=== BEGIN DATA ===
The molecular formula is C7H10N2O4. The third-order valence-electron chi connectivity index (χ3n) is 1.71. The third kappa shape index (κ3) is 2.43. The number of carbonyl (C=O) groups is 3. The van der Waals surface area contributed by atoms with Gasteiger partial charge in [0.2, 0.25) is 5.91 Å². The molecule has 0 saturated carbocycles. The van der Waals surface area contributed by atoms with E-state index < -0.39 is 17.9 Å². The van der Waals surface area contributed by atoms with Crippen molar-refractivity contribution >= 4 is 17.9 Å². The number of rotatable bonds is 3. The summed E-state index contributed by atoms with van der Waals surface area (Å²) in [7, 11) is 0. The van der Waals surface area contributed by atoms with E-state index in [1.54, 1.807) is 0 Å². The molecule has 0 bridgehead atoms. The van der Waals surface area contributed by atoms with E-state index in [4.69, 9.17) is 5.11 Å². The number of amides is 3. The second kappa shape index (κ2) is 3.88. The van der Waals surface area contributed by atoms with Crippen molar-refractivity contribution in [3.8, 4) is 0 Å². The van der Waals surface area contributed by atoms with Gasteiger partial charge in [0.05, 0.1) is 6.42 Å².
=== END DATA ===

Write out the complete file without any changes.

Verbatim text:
The molecular formula is C7H10N2O4. The third-order valence-electron chi connectivity index (χ3n) is 1.71. The third kappa shape index (κ3) is 2.43. The number of carbonyl (C=O) groups is 3. The van der Waals surface area contributed by atoms with Gasteiger partial charge in [0.2, 0.25) is 5.91 Å². The molecule has 0 saturated carbocycles. The van der Waals surface area contributed by atoms with E-state index < -0.39 is 17.9 Å². The van der Waals surface area contributed by atoms with Crippen molar-refractivity contribution >= 4 is 17.9 Å². The number of rotatable bonds is 3. The summed E-state index contributed by atoms with van der Waals surface area (Å²) in [7, 11) is 0. The van der Waals surface area contributed by atoms with E-state index in [1.54, 1.807) is 0 Å². The molecule has 0 bridgehead atoms. The van der Waals surface area contributed by atoms with E-state index in [4.69, 9.17) is 5.11 Å². The number of amides is 3. The second kappa shape index (κ2) is 3.88. The van der Waals surface area contributed by atoms with Crippen molar-refractivity contribution in [3.8, 4) is 0 Å². The van der Waals surface area contributed by atoms with Gasteiger partial charge in [0.05, 0.1) is 6.42 Å².